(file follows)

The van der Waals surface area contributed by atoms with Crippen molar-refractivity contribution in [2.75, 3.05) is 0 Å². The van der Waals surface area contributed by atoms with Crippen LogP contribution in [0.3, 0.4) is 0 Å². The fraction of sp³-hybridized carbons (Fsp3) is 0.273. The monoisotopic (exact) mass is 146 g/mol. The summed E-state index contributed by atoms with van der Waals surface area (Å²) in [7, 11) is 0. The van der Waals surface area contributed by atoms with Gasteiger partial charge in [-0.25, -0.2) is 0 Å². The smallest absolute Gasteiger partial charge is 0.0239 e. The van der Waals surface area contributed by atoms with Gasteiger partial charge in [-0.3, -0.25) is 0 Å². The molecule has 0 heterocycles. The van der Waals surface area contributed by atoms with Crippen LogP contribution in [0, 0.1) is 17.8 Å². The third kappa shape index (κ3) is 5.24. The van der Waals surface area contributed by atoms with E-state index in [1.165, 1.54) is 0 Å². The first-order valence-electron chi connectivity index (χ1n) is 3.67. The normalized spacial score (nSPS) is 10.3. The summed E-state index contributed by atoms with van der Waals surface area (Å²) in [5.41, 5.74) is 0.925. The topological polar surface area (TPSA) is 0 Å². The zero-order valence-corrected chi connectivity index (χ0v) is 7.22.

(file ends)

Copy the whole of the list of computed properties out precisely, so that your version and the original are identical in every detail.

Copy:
The van der Waals surface area contributed by atoms with Crippen molar-refractivity contribution in [2.75, 3.05) is 0 Å². The van der Waals surface area contributed by atoms with Crippen LogP contribution in [0.3, 0.4) is 0 Å². The fraction of sp³-hybridized carbons (Fsp3) is 0.273. The monoisotopic (exact) mass is 146 g/mol. The summed E-state index contributed by atoms with van der Waals surface area (Å²) in [7, 11) is 0. The van der Waals surface area contributed by atoms with Gasteiger partial charge in [-0.25, -0.2) is 0 Å². The smallest absolute Gasteiger partial charge is 0.0239 e. The van der Waals surface area contributed by atoms with Gasteiger partial charge in [-0.3, -0.25) is 0 Å². The molecule has 0 heterocycles. The van der Waals surface area contributed by atoms with Crippen LogP contribution in [0, 0.1) is 17.8 Å². The third kappa shape index (κ3) is 5.24. The van der Waals surface area contributed by atoms with E-state index in [1.165, 1.54) is 0 Å². The first-order valence-electron chi connectivity index (χ1n) is 3.67. The normalized spacial score (nSPS) is 10.3. The summed E-state index contributed by atoms with van der Waals surface area (Å²) in [5.41, 5.74) is 0.925. The topological polar surface area (TPSA) is 0 Å². The zero-order valence-corrected chi connectivity index (χ0v) is 7.22.